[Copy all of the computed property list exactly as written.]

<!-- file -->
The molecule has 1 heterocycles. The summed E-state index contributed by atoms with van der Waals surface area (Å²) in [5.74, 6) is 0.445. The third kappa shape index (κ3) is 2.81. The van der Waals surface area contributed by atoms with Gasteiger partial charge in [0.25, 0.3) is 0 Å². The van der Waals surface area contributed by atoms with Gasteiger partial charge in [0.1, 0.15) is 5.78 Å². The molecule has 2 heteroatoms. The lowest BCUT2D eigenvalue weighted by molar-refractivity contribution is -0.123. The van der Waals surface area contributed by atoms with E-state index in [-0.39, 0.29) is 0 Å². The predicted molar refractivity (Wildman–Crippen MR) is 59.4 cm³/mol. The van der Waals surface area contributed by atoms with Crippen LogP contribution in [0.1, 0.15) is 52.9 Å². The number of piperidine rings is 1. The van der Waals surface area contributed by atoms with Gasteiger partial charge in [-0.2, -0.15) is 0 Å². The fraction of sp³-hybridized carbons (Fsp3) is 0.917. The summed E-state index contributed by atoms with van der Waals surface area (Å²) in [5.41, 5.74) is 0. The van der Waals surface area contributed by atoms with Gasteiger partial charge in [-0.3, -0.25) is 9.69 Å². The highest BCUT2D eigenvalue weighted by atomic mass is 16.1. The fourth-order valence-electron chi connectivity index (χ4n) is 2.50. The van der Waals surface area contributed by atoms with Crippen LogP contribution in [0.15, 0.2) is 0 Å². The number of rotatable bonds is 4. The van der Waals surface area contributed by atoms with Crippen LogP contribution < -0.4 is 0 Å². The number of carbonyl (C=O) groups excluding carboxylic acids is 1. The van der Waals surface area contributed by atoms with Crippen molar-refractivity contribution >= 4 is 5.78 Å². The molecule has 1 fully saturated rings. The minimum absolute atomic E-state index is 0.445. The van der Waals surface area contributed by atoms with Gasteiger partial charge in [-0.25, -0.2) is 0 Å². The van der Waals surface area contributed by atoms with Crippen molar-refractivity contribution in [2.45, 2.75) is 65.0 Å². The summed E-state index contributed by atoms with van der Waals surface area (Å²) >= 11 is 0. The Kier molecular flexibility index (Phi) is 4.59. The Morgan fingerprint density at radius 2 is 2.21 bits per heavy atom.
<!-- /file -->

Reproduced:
The molecule has 1 heterocycles. The summed E-state index contributed by atoms with van der Waals surface area (Å²) in [5.74, 6) is 0.445. The third kappa shape index (κ3) is 2.81. The van der Waals surface area contributed by atoms with Gasteiger partial charge in [0.25, 0.3) is 0 Å². The van der Waals surface area contributed by atoms with Gasteiger partial charge in [0.1, 0.15) is 5.78 Å². The molecule has 2 heteroatoms. The lowest BCUT2D eigenvalue weighted by molar-refractivity contribution is -0.123. The van der Waals surface area contributed by atoms with E-state index in [-0.39, 0.29) is 0 Å². The predicted molar refractivity (Wildman–Crippen MR) is 59.4 cm³/mol. The van der Waals surface area contributed by atoms with Crippen LogP contribution in [0.1, 0.15) is 52.9 Å². The number of piperidine rings is 1. The van der Waals surface area contributed by atoms with Gasteiger partial charge in [-0.2, -0.15) is 0 Å². The fraction of sp³-hybridized carbons (Fsp3) is 0.917. The summed E-state index contributed by atoms with van der Waals surface area (Å²) in [5.41, 5.74) is 0. The van der Waals surface area contributed by atoms with Gasteiger partial charge in [-0.3, -0.25) is 9.69 Å². The highest BCUT2D eigenvalue weighted by atomic mass is 16.1. The fourth-order valence-electron chi connectivity index (χ4n) is 2.50. The van der Waals surface area contributed by atoms with Crippen LogP contribution in [0.15, 0.2) is 0 Å². The number of rotatable bonds is 4. The van der Waals surface area contributed by atoms with Crippen LogP contribution < -0.4 is 0 Å². The number of carbonyl (C=O) groups excluding carboxylic acids is 1. The van der Waals surface area contributed by atoms with Crippen molar-refractivity contribution >= 4 is 5.78 Å². The molecule has 1 fully saturated rings. The minimum absolute atomic E-state index is 0.445. The van der Waals surface area contributed by atoms with Gasteiger partial charge in [-0.25, -0.2) is 0 Å². The van der Waals surface area contributed by atoms with Crippen molar-refractivity contribution in [2.45, 2.75) is 65.0 Å². The summed E-state index contributed by atoms with van der Waals surface area (Å²) >= 11 is 0. The Kier molecular flexibility index (Phi) is 4.59. The Morgan fingerprint density at radius 2 is 2.21 bits per heavy atom.